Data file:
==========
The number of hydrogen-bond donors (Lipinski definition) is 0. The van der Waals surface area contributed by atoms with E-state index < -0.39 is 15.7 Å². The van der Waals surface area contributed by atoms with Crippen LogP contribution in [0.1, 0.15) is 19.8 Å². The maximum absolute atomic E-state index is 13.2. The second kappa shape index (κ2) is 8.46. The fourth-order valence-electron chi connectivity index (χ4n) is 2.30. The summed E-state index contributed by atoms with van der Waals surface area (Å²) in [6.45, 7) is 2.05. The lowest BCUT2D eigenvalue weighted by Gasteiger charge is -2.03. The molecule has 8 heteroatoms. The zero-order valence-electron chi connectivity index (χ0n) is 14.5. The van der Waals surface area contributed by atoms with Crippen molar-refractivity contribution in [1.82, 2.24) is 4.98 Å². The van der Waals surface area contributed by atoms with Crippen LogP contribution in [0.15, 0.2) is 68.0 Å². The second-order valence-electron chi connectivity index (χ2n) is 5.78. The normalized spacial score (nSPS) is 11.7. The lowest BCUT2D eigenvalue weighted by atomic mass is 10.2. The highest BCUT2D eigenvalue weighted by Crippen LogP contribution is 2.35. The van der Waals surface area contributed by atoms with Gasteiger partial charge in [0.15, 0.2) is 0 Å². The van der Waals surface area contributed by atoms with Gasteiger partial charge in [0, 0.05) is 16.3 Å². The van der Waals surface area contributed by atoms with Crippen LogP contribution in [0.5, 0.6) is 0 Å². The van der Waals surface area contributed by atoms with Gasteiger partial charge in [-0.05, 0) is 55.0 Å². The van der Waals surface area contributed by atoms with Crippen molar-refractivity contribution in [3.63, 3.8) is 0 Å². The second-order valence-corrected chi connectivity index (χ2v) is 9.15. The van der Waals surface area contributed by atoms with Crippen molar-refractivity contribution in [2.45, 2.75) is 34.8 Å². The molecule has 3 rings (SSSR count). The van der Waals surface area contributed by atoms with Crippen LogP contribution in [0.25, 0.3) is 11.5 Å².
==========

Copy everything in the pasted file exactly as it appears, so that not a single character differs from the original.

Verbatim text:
The number of hydrogen-bond donors (Lipinski definition) is 0. The van der Waals surface area contributed by atoms with E-state index < -0.39 is 15.7 Å². The van der Waals surface area contributed by atoms with Crippen LogP contribution in [0.1, 0.15) is 19.8 Å². The maximum absolute atomic E-state index is 13.2. The second kappa shape index (κ2) is 8.46. The fourth-order valence-electron chi connectivity index (χ4n) is 2.30. The summed E-state index contributed by atoms with van der Waals surface area (Å²) in [6.45, 7) is 2.05. The lowest BCUT2D eigenvalue weighted by Gasteiger charge is -2.03. The molecule has 8 heteroatoms. The zero-order valence-electron chi connectivity index (χ0n) is 14.5. The van der Waals surface area contributed by atoms with Crippen molar-refractivity contribution in [1.82, 2.24) is 4.98 Å². The van der Waals surface area contributed by atoms with Crippen LogP contribution in [0.15, 0.2) is 68.0 Å². The second-order valence-electron chi connectivity index (χ2n) is 5.78. The normalized spacial score (nSPS) is 11.7. The lowest BCUT2D eigenvalue weighted by atomic mass is 10.2. The highest BCUT2D eigenvalue weighted by Crippen LogP contribution is 2.35. The van der Waals surface area contributed by atoms with Gasteiger partial charge in [0.15, 0.2) is 0 Å². The van der Waals surface area contributed by atoms with Gasteiger partial charge in [0, 0.05) is 16.3 Å². The van der Waals surface area contributed by atoms with Crippen LogP contribution in [0.5, 0.6) is 0 Å². The van der Waals surface area contributed by atoms with Gasteiger partial charge in [-0.05, 0) is 55.0 Å². The van der Waals surface area contributed by atoms with Crippen molar-refractivity contribution in [3.63, 3.8) is 0 Å². The second-order valence-corrected chi connectivity index (χ2v) is 9.15. The van der Waals surface area contributed by atoms with Crippen molar-refractivity contribution in [2.45, 2.75) is 34.8 Å². The molecule has 3 rings (SSSR count). The van der Waals surface area contributed by atoms with Crippen LogP contribution in [0.25, 0.3) is 11.5 Å².